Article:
Letter from the Board Chair, Gary Smith

It’s nearly time for our General Assembly in Louisville, and I write to invite you to join us there. We will have several chances to celebrate our twentieth anniversary year: a special video to be shown at a plenary session, our Annual Meeting and Luncheon, where we will recognize our Founders and this year’s Cornish Award winner, and participation in two different worship services with other international partners. We’ll also be launching our new UUPCC Endowment Fund, designed to help ensure our financial and institutional viability in the years to come. We will be sharing booth space in the display area with our international partners. We’ll welcome some international visitors. We look forward to seeing you in Louisville in late June!

In early February I had the opportunity to represent the UUPCC at the annual meeting of the Unitarian Union of Northeast India, a celebration marking the end of their 125th anniversary year. When the British came into this part of India, Welsh Presbyterian missionaries followed close behind, promulgating hellfire and damnation. It was Hajom Kissor Singh (1865-1923) who reacted to this theology, believing the teachings of Jesus revealed a kinder God than that. He began to preach what was essentially Unitarianism, attracted followers, and eventually learned of Unitarians in Madras and in Boston and elsewhere. Boston sent hymnbooks and a relationship was begun. The celebrations are held in Jowai, in the Khasi and Jaintia Hills of the Indian state of Meghalaya, just north of Bangladesh, and that was our destination.

Dinner with some terrific food was served one night in a large nearby home and, as we entered, we could hear singing. I filled my plate and headed for the sound: it was a visiting youth group, sitting around, singing their hearts out. At some point, I realized that they were singing “Blue Boat Home,” a relatively new and popular UU song. Later, in the cold outdoor amphitheater under lights, one youth choir after another came on stage to sing, ending with all of them singing “I’ve Got Peace Like a River” together.  That moment, in itself, made the trip worthwhile.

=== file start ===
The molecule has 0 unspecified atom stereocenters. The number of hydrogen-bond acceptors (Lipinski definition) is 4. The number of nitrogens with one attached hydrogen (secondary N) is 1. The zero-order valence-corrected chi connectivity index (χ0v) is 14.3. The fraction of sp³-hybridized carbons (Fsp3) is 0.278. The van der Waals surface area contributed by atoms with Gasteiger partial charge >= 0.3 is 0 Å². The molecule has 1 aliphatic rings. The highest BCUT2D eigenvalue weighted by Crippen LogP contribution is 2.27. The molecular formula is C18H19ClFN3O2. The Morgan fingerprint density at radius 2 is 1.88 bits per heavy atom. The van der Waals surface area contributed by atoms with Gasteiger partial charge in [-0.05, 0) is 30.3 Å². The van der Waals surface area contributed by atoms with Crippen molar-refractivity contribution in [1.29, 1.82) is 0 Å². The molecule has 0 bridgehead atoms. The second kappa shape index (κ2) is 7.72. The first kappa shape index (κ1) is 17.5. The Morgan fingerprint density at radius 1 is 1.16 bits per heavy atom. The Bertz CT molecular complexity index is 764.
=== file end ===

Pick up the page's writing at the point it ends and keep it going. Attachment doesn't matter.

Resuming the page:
On Sunday afternoon, I preached in an outdoor amphitheater to 3,000–3,500 people. It was a beautiful day. I know there were lots of faces. As I finished my sermon, I just couldn’t resist: I asked my translator if he’d ask everyone to wave at me, at all of us up on the dais, all of us who would be headed home the next day. And they did. Can you imagine it?

Your Board met over four days in Mt. Vernon, Virginia in mid-January, doing the business of reshaping our strategic plan, celebrating a balanced budget, seeking new ways of strengthening the hundreds of partnerships we have around the globe. This is work that transforms lives, and we are all proud to be a part of it. There are congregations now—in the Philippines, in Hungary, in Transylvania, and elsewhere—who are seeking partner congregations here. If you are reading this newsletter, and your congregation is not involved in a partnership, we eagerly invite your application. We need you!

And finally, please do watch for the launch of a special fund drive to establish a new UUPCC Endowment Fund. We will need your support to make this a reality. Our funding now comes in large part from the UUA, from individual and institutional memberships, from our Annual Appeal, and from our travelers. We need some predictable source of income, as well, and we will ask for your help.  ••

Thanks for all you do.

Gary Smith